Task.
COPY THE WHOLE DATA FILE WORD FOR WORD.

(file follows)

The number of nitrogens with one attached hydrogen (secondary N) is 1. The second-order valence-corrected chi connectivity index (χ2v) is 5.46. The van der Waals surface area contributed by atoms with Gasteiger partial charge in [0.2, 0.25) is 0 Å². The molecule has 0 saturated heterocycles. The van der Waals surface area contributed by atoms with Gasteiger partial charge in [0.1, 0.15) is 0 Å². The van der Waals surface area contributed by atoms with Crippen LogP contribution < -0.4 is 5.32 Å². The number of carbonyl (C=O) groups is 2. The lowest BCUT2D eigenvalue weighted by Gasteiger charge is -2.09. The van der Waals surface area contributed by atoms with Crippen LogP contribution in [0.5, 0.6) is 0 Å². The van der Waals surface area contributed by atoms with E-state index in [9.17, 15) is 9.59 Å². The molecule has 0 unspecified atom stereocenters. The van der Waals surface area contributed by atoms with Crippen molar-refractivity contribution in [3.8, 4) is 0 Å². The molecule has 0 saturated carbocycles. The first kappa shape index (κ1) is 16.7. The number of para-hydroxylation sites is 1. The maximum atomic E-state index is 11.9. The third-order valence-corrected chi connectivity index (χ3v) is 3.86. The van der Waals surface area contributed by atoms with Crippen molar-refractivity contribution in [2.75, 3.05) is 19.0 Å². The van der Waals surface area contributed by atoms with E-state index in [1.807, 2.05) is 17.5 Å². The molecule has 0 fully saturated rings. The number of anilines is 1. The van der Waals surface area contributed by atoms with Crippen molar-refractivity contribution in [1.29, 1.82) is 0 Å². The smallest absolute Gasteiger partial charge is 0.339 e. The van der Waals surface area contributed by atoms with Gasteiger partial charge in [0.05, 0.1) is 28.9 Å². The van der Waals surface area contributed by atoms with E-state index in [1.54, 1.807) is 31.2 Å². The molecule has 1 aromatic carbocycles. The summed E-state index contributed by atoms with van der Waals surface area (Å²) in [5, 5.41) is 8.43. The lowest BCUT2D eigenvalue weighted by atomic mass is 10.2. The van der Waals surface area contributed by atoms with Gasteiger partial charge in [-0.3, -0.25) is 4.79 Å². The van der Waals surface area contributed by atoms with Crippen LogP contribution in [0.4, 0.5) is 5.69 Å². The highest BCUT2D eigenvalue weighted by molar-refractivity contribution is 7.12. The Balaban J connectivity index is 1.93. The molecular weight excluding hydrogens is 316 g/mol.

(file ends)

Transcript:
The number of nitrogens with one attached hydrogen (secondary N) is 1. The second-order valence-corrected chi connectivity index (χ2v) is 5.46. The van der Waals surface area contributed by atoms with Gasteiger partial charge in [0.2, 0.25) is 0 Å². The molecule has 0 saturated heterocycles. The van der Waals surface area contributed by atoms with Gasteiger partial charge in [0.1, 0.15) is 0 Å². The van der Waals surface area contributed by atoms with Crippen LogP contribution < -0.4 is 5.32 Å². The number of carbonyl (C=O) groups is 2. The lowest BCUT2D eigenvalue weighted by Gasteiger charge is -2.09. The van der Waals surface area contributed by atoms with Crippen LogP contribution in [0.5, 0.6) is 0 Å². The van der Waals surface area contributed by atoms with E-state index in [9.17, 15) is 9.59 Å². The molecule has 0 unspecified atom stereocenters. The van der Waals surface area contributed by atoms with Crippen molar-refractivity contribution in [3.8, 4) is 0 Å². The molecule has 0 saturated carbocycles. The first kappa shape index (κ1) is 16.7. The number of para-hydroxylation sites is 1. The maximum atomic E-state index is 11.9. The third-order valence-corrected chi connectivity index (χ3v) is 3.86. The van der Waals surface area contributed by atoms with Crippen molar-refractivity contribution in [2.75, 3.05) is 19.0 Å². The van der Waals surface area contributed by atoms with E-state index in [1.807, 2.05) is 17.5 Å². The molecule has 0 fully saturated rings. The number of anilines is 1. The van der Waals surface area contributed by atoms with Crippen molar-refractivity contribution in [1.29, 1.82) is 0 Å². The smallest absolute Gasteiger partial charge is 0.339 e. The van der Waals surface area contributed by atoms with Gasteiger partial charge in [0.05, 0.1) is 28.9 Å². The van der Waals surface area contributed by atoms with E-state index in [1.54, 1.807) is 31.2 Å². The molecule has 1 aromatic carbocycles. The summed E-state index contributed by atoms with van der Waals surface area (Å²) in [5, 5.41) is 8.43. The lowest BCUT2D eigenvalue weighted by atomic mass is 10.2. The van der Waals surface area contributed by atoms with Gasteiger partial charge in [-0.3, -0.25) is 4.79 Å². The van der Waals surface area contributed by atoms with Crippen LogP contribution in [0.4, 0.5) is 5.69 Å². The highest BCUT2D eigenvalue weighted by molar-refractivity contribution is 7.12. The Balaban J connectivity index is 1.93. The molecular weight excluding hydrogens is 316 g/mol.